|Authors:||Pedro Carneiro , Claire Crawford and Alissa Goodman|
|Date:||07 January 2012|
This paper was presented at the annual meeting of the American Economic Association, Chicago, January 2012, as part of a session on 'The Impact of Early Cognitive and Non-cognitive Skills on Later Outcomes'.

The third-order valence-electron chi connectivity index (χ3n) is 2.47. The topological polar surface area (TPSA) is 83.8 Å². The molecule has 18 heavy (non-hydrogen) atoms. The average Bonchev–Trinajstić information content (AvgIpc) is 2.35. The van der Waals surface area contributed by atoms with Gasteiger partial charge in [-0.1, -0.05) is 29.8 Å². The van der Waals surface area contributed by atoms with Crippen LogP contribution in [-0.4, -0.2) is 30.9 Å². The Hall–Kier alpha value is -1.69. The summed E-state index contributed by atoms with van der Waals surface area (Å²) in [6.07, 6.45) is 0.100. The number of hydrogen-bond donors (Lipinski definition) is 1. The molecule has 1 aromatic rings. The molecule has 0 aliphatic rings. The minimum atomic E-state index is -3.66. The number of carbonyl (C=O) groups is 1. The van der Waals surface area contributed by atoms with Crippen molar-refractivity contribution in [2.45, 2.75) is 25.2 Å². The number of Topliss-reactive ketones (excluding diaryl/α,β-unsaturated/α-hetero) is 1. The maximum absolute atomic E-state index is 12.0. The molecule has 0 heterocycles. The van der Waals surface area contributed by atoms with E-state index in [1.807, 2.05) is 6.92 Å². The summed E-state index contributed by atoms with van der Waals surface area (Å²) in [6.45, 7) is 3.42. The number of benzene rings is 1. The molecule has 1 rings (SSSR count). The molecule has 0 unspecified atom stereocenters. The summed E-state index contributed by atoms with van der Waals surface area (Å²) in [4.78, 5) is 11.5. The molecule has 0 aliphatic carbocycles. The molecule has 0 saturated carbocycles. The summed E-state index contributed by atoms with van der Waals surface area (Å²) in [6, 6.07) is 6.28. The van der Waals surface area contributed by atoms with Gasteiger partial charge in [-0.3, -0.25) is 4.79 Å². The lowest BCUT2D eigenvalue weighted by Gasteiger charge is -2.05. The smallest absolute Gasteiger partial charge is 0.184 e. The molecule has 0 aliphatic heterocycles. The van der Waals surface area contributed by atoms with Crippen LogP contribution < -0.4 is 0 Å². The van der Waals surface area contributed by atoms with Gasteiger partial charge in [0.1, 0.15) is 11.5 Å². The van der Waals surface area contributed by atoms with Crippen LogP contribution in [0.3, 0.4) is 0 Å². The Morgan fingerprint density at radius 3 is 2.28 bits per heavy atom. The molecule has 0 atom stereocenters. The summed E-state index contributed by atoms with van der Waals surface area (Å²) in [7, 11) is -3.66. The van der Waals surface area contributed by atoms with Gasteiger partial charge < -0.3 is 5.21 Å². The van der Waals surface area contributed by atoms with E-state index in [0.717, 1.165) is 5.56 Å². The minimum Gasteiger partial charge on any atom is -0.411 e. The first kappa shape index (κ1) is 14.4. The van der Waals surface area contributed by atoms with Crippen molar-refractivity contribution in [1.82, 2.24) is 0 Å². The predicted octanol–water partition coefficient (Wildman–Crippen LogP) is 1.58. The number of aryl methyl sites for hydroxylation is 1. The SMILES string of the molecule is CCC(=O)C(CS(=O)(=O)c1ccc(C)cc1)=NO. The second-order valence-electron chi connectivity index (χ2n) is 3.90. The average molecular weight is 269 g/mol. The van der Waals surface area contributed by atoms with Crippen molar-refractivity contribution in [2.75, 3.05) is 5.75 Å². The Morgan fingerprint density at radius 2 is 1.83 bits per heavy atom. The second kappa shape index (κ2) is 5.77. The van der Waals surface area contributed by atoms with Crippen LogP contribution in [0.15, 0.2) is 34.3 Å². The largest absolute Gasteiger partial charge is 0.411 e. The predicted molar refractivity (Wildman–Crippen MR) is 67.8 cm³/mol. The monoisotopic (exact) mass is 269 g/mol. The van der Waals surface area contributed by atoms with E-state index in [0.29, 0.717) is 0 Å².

When describing the determinants of economic or social outcomes, economists often focus on cognitive skill. Failure to take into account other dimensions of skill may misguide policy design. In this paper, we analyse the consequences and determinants of cognitive and non-cognitive (social) skills at age 7, using data for Great Britain from the National Child Development Study. We find that an overall measure of non-cognitive skills is important for a host of later outcomes, including educational attainment, employment status, wages, smoking, truancy, teenage pregnancy, involvement in crime and health. In many cases, we find that the importance of social skills is greater for individuals from low socio-economic backgrounds than it is for individuals from high socio-economic backgrounds, suggesting that investment in non-cognitive skills may reduce inequality. Finally, our work suggests that social skills may be more malleable than cognitive skills, which - if true - suggests that there may be scope for policy to affect social skills and hence outcomes.Download full version